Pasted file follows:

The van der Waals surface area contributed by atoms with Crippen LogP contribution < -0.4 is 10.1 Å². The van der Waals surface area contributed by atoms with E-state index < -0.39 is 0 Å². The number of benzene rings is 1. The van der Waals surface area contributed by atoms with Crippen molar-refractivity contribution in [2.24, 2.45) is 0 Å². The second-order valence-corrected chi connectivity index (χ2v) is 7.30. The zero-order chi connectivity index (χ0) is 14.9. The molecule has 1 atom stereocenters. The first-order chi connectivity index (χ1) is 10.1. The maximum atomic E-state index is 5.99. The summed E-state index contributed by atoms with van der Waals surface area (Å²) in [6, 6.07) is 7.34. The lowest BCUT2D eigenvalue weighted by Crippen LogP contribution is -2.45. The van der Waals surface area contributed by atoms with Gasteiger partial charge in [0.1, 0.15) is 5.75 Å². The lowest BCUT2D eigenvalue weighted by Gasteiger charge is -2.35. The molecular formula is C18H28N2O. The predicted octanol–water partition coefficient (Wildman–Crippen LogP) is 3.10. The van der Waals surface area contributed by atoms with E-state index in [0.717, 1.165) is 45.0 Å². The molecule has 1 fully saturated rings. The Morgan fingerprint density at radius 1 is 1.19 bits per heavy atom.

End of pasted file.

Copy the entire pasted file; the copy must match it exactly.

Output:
The van der Waals surface area contributed by atoms with Crippen LogP contribution < -0.4 is 10.1 Å². The van der Waals surface area contributed by atoms with E-state index < -0.39 is 0 Å². The number of benzene rings is 1. The van der Waals surface area contributed by atoms with Crippen molar-refractivity contribution in [2.24, 2.45) is 0 Å². The second-order valence-corrected chi connectivity index (χ2v) is 7.30. The zero-order chi connectivity index (χ0) is 14.9. The molecule has 1 atom stereocenters. The first-order chi connectivity index (χ1) is 10.1. The maximum atomic E-state index is 5.99. The summed E-state index contributed by atoms with van der Waals surface area (Å²) in [6, 6.07) is 7.34. The lowest BCUT2D eigenvalue weighted by Crippen LogP contribution is -2.45. The van der Waals surface area contributed by atoms with Gasteiger partial charge in [0.1, 0.15) is 5.75 Å². The lowest BCUT2D eigenvalue weighted by Gasteiger charge is -2.35. The molecular formula is C18H28N2O. The predicted octanol–water partition coefficient (Wildman–Crippen LogP) is 3.10. The van der Waals surface area contributed by atoms with E-state index in [0.717, 1.165) is 45.0 Å². The molecule has 1 fully saturated rings. The Morgan fingerprint density at radius 1 is 1.19 bits per heavy atom.